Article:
Diagnosed with multiple sclerosis? It’s enough to make the most stoic among us tremble with dread, envisioning a future that leads all too quickly to a life of disability — but that was then. Today’s MS patients have more reasons than ever to be optimistic.

Dr. Stuart Olinsky, neurologist with UPMC in the Susquehanna Region, said he welcomes the advancements he’s seen in multiple sclerosis treatments in the past 40 years.

“I always tell my patients, when I was a younger man, all we did was to hug people when we gave them the diagnosis,” Olinsky said. “Now we have numerous medicines that are used for preventing attacks — something we never had before.”

In the past three or four years, the number of people in the United States living with MS has increased to nearly a million, according to the National MS Society website. Researchers don’t know yet whether that’s because more people are getting MS or if the total number is a reflection of overall population growth, better diagnostic capabilities, the availability of disease modifying drugs, or other changes in the MS landscape.

Megan Esch, MD, neurologist with Geisinger Health System, said Geisinger treats about 1,500 people with multiple sclerosis in a coverage area, stretching roughly from Wilkes Barre to State College to Danville. Being able to better diagnose the condition can lead to a better understanding of it and better treatment.

“If we can identify what may be causing some of the symptoms and issues patients are having, we’re better able to treat them,” she said. “It’s more people that we’re able to help.”

While acknowledging a multiple sclerosis diagnosis is “very scary,” Olinsky said better management means patients don’t have to assume they will end up wheel-chair-bound.

“That really isn’t the case anymore,” he said. “One lives a long life and a very productive life anymore with MS. We have lots of ways that help them do well for longer periods of time.”

He referred to the “tremendous” medicines available today, including oral meds, injections and intravenous infusions, and medications that can be taken daily, weekly or once every few months.

“There were very limited options for treatments up until even the most recent decade,” Esch said. “Now, the FDA has approved over 20 medications.”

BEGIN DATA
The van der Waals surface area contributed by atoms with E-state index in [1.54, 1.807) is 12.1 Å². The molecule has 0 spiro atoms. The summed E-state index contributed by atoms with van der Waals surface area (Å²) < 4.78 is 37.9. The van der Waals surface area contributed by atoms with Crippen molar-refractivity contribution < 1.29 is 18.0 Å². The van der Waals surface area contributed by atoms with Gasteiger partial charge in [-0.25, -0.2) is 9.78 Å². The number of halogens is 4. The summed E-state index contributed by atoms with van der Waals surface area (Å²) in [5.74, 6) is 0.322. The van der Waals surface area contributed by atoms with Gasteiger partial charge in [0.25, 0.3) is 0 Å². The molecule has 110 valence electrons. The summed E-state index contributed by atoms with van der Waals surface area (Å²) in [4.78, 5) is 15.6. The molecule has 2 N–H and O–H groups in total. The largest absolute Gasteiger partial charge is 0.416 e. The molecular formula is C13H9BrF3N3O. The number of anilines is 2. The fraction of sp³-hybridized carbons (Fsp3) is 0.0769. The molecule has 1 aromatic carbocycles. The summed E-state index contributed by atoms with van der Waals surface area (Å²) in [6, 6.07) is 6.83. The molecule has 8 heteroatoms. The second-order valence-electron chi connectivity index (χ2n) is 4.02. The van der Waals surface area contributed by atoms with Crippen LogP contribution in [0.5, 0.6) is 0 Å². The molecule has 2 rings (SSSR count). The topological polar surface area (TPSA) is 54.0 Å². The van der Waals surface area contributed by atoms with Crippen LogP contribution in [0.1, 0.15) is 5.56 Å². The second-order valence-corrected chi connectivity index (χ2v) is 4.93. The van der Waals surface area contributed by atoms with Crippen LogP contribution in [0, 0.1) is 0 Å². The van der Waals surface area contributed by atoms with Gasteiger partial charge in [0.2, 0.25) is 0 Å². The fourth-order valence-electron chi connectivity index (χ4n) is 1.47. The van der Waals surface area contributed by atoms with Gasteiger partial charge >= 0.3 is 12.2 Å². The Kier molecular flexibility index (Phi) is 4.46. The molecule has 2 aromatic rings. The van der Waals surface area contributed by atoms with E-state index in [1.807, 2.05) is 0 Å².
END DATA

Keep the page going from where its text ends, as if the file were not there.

Treatment

Treating multiple sclerosis focuses on two angles, stopping the disease from progressing and treating symptoms that can hold people back from fully enjoying their life.

“First and most important is stopping the disease activity,” Esch said. “MS is a neurological condition in which the immune system has gone awry. The immune system starts to create inflammation that affects different parts of the central nervous system and creates the neurological dysfunction that we see in MS. Our main goal is to stop the immune system from creating that inflammation.”

That’s where those more than 20 FDA-approved medications come in. Doctors can carefully assess each patient’s situation and lay out a plan for which medicines will help the best.

“The second part we think about when we are talking about treatment is, how do we help with the symptoms?” Esch said.

Symptoms can include vision changes, blindness, weakness and numbness. Other problems can rise that affect the daily life of patients with multiple sclerosis, including fatigue, sleeplessness, depression and anxiety.

“So we also like to consider treatments for those symptoms,” Esch said. “Those sorts of treatments really involve good communication and good relationship with the treating physician and the patient so you can really target the things that are most important to the patient.”

She gave an example of a patient who might not really mind dealing with neuropathy pain but hates not being able to stay awake to do favorite tasks or hobbies. Treatment then would focus more toward helping the patient complete the daily life tasks they enjoy.

Optimism

Saying nearly a million people are living with MS can be viewed negatively, but Esch pointed out that it also means doctors have more of an opportunity to intervene where they may not have been able to intervene before.

“Because of all these advances and treatments, we really are able to stop a significant amount of disability,” she said.

“In addition to the medications we have to help prevent future relapses and disability related to MS, there are a lot of individualized programs that involve lifestyle changes, like exercise and diet. Your treatment is really geared to helping you as a person.”

With the new treatments and medicines available for people with multiple sclerosis, Olinsky said meeting with a neurologist can be most beneficial.

“For people that get that diagnosis and haven’t yet been seen by a neurologist, I would strongly recommend that they at least consult with a neurologist to make sure they’re on the pathway that’s the most helpful,” he said.

“We really are in a great place with giving our patients a lot of optimism and hope for the future,” Esch said, adding that the new treatments can help people with multiple sclerosis to continue running marathons, working on hobbies, pursuing a career—whatever they enjoy. “It’s definitely a different era that we’re dealing with now, in 2021, ...(compared to) even 10 or 15 years ago.”

n Cindy O. Herman lives in Snyder County. Email comments to her at CindyOHerman@gmail.com

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